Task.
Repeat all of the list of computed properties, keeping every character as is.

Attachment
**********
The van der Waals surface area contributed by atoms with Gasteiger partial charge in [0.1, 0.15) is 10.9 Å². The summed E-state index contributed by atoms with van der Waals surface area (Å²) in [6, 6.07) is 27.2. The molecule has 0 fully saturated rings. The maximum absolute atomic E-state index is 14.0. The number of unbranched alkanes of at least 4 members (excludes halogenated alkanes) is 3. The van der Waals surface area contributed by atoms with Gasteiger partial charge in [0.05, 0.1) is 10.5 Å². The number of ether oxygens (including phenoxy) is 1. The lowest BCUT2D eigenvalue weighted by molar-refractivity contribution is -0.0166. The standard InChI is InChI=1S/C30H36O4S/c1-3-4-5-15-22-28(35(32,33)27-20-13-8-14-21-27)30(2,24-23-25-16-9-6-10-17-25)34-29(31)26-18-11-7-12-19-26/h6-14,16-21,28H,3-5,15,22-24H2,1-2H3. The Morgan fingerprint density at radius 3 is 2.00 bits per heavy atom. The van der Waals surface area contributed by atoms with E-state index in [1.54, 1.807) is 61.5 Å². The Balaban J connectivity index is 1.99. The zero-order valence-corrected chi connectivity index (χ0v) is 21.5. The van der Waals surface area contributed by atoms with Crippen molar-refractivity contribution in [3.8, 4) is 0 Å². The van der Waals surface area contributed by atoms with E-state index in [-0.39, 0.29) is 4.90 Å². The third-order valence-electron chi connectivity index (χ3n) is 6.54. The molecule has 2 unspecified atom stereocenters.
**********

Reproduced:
The van der Waals surface area contributed by atoms with Gasteiger partial charge in [0.1, 0.15) is 10.9 Å². The summed E-state index contributed by atoms with van der Waals surface area (Å²) in [6, 6.07) is 27.2. The molecule has 0 fully saturated rings. The maximum absolute atomic E-state index is 14.0. The number of unbranched alkanes of at least 4 members (excludes halogenated alkanes) is 3. The van der Waals surface area contributed by atoms with Gasteiger partial charge in [0.05, 0.1) is 10.5 Å². The number of ether oxygens (including phenoxy) is 1. The lowest BCUT2D eigenvalue weighted by molar-refractivity contribution is -0.0166. The standard InChI is InChI=1S/C30H36O4S/c1-3-4-5-15-22-28(35(32,33)27-20-13-8-14-21-27)30(2,24-23-25-16-9-6-10-17-25)34-29(31)26-18-11-7-12-19-26/h6-14,16-21,28H,3-5,15,22-24H2,1-2H3. The Morgan fingerprint density at radius 3 is 2.00 bits per heavy atom. The van der Waals surface area contributed by atoms with E-state index in [1.54, 1.807) is 61.5 Å². The Balaban J connectivity index is 1.99. The zero-order valence-corrected chi connectivity index (χ0v) is 21.5. The van der Waals surface area contributed by atoms with Crippen molar-refractivity contribution in [3.8, 4) is 0 Å². The van der Waals surface area contributed by atoms with E-state index in [-0.39, 0.29) is 4.90 Å². The third-order valence-electron chi connectivity index (χ3n) is 6.54. The molecule has 2 unspecified atom stereocenters.